In just over four months, hundreds of attendees from around the world will gather in Ft. Lauderdale, Florida, for the IRLA 8th World Congress for Religious Freedom. Scholars, public officials, religious leaders and advocates will take up one of today's most pressing issues: How can religious freedom contribute to peaceful co-existence?
More than 150 people gathered at the government headquarters of the city of Buenos Aires, Argentina, last week for the South American Religious Liberty Forum organized by the International Religious Liberty Association (IRLA) and the Argentine Council for Religious Liberty (CALIR).
Scholars, meeting in France, say that digital media have transformed almost every aspect of human experience, including religious expression and engagement.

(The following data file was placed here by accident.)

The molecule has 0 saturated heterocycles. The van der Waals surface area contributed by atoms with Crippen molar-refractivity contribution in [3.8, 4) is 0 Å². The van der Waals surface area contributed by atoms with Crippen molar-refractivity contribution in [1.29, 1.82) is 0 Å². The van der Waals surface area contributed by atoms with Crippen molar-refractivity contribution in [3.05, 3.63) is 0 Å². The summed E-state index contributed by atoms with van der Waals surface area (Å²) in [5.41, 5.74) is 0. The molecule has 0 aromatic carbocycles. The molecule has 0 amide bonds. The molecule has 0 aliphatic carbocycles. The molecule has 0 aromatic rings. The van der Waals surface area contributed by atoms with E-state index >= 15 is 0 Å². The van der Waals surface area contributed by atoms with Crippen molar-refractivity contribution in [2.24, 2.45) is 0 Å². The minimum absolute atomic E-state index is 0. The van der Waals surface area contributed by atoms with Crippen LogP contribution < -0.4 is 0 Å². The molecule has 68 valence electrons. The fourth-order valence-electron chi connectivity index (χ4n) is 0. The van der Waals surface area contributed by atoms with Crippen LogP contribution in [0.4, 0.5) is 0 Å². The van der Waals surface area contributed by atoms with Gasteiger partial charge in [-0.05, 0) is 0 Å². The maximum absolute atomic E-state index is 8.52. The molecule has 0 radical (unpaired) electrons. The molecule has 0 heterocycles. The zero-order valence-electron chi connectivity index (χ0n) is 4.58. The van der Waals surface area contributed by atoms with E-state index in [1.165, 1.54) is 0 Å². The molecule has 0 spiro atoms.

As the world’s political leaders gathered earlier this month for the G20 Economic Summit in Hangzhou, China, an international group of religious scholars met in Beijing to consider how religion can help foster international dialogue and problem-solving.
The IRLA has convened an international body of experts to study a disturbing paradox: while the principle of religious freedom has gained a strong foothold within international law, restrictions on religious practice are actually on the rise around the world.